The Nintendo Wii is one of the most successful gaming platforms with the most diverse set of games — from fun games that can be enjoyed by the whole family to fitness programs that can be used by adults. They beat the dominant Sony Playstation and the Microsoft Xbox by thinking outside the box and creating a platform that was really easy to use and powerful enough to create the wide range of ‘games’.
When playing a game on the Wii with my son, I had the thought that probably the first really successful gaming platform was a deck of playing cards. (In retrospect, I should probably not have verbalized my thought because it brought teenage laughter and derision, unwarranted in my opinion). Unlike other board games, the playing card is a true platform that has spawned thousands of games played by young and old in every corner of the world. While games like Trivial Pursuit or Sudoku may enjoy intense popularity for a period of time, the interest will eventually fade. However, playing cards will continue to be forever because new games and variations can be invented by anyone.
The power of platforms has most recently been demonstrated by Apple and Google. Nokia and Blackberry created devices that did a few things very well and were wildly successful for a period of time. Apple and Google trumped them by creating powerful platforms in the iOS and Android, thus unleashing the creativity of millions of developers to create hundreds of thousands of applications that no single company could even imagine, much less develop.
Extensible platforms not only allow third parties to expand and enhance your product offering, they also provide customers the power to customize and control their own user experiences. This is particularly true in technical and complex areas, such as EDA, where each design team has unique requirements and a cookie cutter application would not be feasible. An extensible platform adds new functionality from third parties to your product, making it more appealing to new customers. It also makes your product much more ‘sticky’ because once customers customize and integrate it into their flow, it is that much less likely that it would replace your product with another competing product without a REALLY good reason.
EDA vendors have long realized the power of the platform and the need for extensibility. One very successful platform that I am quite familiar with is Cadence Virtuoso. With the powerful Skill extension language Cadence has created a strong ecosystem of third party products that integrate and enrich the Virtuoso flow beyond anything that Cadence could invent or implement on its own. The millions of lines of Skill code written by customers and partners virtually ensures the dominance of Virtuoso for years to come despite strong new competition from several major EDA vendors.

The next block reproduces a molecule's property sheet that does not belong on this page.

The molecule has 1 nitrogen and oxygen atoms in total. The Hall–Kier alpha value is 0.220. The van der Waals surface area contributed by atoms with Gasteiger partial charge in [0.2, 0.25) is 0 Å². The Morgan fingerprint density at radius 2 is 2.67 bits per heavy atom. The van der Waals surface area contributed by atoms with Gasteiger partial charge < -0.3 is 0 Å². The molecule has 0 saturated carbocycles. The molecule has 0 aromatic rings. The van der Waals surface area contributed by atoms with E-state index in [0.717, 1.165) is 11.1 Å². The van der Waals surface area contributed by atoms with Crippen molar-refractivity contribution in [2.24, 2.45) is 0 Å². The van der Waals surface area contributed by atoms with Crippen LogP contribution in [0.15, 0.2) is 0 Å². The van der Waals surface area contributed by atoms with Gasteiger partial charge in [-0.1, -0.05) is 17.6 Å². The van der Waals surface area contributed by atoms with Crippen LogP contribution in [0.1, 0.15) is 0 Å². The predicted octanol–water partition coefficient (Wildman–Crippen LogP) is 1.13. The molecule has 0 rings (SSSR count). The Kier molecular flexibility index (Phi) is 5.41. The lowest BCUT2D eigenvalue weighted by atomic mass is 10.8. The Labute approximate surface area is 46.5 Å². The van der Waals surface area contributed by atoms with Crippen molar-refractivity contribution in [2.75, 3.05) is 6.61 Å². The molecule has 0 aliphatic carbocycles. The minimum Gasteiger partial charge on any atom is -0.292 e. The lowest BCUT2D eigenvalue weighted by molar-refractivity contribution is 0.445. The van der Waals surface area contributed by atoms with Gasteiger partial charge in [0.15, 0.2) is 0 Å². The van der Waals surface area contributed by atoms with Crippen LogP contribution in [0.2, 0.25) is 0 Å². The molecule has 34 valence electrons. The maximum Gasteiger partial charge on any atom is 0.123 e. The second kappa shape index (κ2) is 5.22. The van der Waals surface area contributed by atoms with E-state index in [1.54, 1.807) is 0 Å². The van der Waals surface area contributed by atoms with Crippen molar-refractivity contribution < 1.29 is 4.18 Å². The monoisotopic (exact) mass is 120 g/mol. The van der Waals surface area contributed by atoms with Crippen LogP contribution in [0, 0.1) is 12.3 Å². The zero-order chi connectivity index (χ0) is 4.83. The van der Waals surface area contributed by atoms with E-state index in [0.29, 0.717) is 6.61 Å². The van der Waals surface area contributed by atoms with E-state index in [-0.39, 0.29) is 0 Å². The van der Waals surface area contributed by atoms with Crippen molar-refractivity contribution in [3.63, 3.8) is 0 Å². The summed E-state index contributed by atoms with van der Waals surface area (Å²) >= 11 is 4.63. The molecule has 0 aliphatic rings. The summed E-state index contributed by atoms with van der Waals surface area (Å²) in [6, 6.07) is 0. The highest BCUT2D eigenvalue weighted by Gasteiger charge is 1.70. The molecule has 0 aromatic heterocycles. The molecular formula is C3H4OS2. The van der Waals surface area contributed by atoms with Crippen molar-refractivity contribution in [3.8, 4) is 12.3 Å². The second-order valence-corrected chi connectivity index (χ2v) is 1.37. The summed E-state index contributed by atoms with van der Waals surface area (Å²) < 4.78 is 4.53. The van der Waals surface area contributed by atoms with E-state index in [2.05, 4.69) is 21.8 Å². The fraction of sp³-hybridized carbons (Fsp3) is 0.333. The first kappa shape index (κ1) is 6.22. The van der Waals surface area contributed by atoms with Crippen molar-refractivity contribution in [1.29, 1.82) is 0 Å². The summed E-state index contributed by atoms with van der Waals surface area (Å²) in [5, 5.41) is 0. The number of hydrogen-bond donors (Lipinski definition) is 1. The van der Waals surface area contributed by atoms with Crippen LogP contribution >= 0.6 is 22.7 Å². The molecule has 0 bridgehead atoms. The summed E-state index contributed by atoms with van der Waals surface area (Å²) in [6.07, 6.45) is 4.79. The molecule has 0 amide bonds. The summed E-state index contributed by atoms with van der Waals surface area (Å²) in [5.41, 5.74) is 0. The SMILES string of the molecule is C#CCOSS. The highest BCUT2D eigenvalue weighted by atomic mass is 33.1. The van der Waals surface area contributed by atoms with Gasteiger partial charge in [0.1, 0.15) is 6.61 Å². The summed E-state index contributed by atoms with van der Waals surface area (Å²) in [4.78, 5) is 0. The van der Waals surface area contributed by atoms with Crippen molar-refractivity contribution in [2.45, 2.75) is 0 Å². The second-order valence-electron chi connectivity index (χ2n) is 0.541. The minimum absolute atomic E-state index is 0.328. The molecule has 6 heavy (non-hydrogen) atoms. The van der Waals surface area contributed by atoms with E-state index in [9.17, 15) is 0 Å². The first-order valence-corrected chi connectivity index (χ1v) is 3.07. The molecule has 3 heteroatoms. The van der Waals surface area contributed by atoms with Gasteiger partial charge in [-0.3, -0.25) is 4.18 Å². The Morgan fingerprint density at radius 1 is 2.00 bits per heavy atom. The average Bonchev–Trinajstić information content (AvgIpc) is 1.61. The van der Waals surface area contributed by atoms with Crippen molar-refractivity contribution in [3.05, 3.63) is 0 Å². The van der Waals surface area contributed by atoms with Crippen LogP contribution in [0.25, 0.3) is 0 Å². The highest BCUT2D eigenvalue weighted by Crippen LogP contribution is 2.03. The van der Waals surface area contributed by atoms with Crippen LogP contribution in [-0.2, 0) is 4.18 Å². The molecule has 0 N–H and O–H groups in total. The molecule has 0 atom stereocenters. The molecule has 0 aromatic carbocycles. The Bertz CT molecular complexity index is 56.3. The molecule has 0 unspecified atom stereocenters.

This brings me to DAC 2011. Some of our competitors were talking about a new application — IP management. It seems that someone was using long-legged, provocatively clad women to try to build a buzz about IP management. We know that several of our customers are managing and sharing IP blocks and PDKs across multiple projects using ClioSoft SOS Enterprise Edition hardware configuration management (HCM) platform. Did we miss the marketing boat?
What do you really need to manage your IP? Broadly speaking, you need to be able to manage and version control your IP, allow users across the enterprise to browse and search for IP based on functionality and attributes such as technology or foundry (preferably with a web browser), view datasheets or compare IP to help select the right one, re-use and track usage of the IP, get notifications about new revisions, easily upgrade if necessary, and track and report issues – all while making sure that access is controlled.
ClioSoft’s SOS platform already has all the underlying functionality and it has been in use for years:
- Reference, reuse, track, and update IP
- Customize and manage any attributes
- Web interface to browse and search for IP based on attributes
- Integration with issue tracking systems
- Comprehensive access controls
- Patented Universal DM Adaptor to manage composite objects
One customer who dropped by our booth at DAC told us that he is already managing IP on the SOS platform and did not understand what all the hype was about. He came by to request a few changes to SOS to make it even better. Since ClioSoft owns the SOS HCM platform and does not rely on third party software configuration management systems to do the heavy lifting, we were able to add the suggested enhancements quickly.
We realized that what we were missing was an ‘app’ to better demonstrate how to use the SOS platform to manage IP. By defining the right set of attributes and adding some custom GUI elements, in just a few days, we were able to build our own ‘app’ to demonstrate how the production-proven SOS platform can be used to manage and reuse IP across the enterprise. Since every design team has a different interpretation of what IP is and how it should be managed, an open application built on the SOS platform allows customers to easily customize the interface, attributes, and flow to mange and reuse IP. Customers are not forced to adopt a methodology built into an IP management application. Instead the SOS platform is easily adapted to meet customers’ needs.
The power of the platform – a robust and custom IP management solution in just days. Request an SOS platform demonstration HERE.
Share this post via: